• grow your own bedding material.

•  sell composted bedding to offset costs.

• build the pack with a separate feed alley. Animals excrete more when feeding, so less bedding will be required, but you may need a liquid manure system for handling feed-alley manure.

Endres has been studying corn cobs, woodchip fines and soybean straw as bedding. She said they will work as well, although excellent management is critical.

The labor involved in cleaning out the barn once or twice year depends on what you do with the manure. The producer in the Cornell study took 160 hours to remove manure and spread it in a compost pile. It took Fournier just four hours to clean his barn out with a skid-steer, excavator and dumptruck, and then pile it. “So from a labor standpoint, it’s a lot more efficient than a liquid system,” he said.

• compost as soil amendment.

Manure from a bedded pack can increase the microbial population and organic matter in the soil.  But although the term used is “composting barn,” further composting is probably necessary to raise temperatures enough to kill pathogens sufficiently.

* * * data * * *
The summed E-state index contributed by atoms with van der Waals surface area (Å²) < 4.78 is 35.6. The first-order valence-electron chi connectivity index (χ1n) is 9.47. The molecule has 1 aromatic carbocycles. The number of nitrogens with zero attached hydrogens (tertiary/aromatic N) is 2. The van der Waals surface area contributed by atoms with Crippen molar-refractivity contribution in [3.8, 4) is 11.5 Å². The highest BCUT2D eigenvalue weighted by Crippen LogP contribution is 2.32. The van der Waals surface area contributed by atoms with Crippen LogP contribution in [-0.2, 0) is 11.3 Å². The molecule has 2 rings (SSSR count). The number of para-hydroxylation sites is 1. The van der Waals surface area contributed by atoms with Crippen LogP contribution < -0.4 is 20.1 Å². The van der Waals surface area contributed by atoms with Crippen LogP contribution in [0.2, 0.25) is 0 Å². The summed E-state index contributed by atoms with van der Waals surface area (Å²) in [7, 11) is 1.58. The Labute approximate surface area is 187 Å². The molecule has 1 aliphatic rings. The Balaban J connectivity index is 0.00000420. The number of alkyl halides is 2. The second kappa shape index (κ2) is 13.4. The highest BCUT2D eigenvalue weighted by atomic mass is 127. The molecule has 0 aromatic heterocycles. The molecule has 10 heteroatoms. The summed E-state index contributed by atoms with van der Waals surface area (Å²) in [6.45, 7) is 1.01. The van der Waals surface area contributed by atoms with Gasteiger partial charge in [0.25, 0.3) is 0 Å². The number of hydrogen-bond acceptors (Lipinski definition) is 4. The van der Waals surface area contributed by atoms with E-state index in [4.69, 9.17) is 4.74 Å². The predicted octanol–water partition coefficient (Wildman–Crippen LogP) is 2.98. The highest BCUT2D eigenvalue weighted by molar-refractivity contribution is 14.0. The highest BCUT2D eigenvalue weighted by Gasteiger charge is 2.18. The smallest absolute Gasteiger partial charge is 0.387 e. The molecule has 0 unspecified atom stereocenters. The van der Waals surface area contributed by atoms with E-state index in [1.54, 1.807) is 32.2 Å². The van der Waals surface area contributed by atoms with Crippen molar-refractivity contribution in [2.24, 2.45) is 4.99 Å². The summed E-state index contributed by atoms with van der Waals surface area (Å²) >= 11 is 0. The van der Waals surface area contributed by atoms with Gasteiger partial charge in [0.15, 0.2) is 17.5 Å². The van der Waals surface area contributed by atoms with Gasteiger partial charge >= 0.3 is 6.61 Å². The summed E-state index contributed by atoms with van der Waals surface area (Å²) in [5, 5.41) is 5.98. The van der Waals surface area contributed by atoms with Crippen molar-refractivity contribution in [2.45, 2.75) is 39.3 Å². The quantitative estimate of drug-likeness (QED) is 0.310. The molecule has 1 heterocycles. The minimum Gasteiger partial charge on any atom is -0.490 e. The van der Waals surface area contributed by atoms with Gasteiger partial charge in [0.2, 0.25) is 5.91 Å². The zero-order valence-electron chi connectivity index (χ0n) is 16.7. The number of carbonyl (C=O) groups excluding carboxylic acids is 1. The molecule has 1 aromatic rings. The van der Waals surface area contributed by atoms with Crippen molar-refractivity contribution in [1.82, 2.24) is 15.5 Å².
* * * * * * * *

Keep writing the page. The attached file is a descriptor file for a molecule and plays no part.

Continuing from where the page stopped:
Temperatures in noncomposting packs run 80° to 100° F; in composting packs, they reach up to 110° F. But compost should reach at least 130° F for mature composting.

Compost loses about 20% of its nitrogen in the field the first year, vs. 90% from a liquid manure in which N is highly available. “So it takes some patience and planning to get payback. You may want to save some liquid manure to provide the flush of N in spring,” Gilbert said.


Survey: Dairy facilities

In preparation for the January 2010 editions of Western DairyBusiness (WDB) and Eastern DairyBusiness (EDB), editors surveyed dairy producers on their 2010 dairy facility plans. Among the highlights: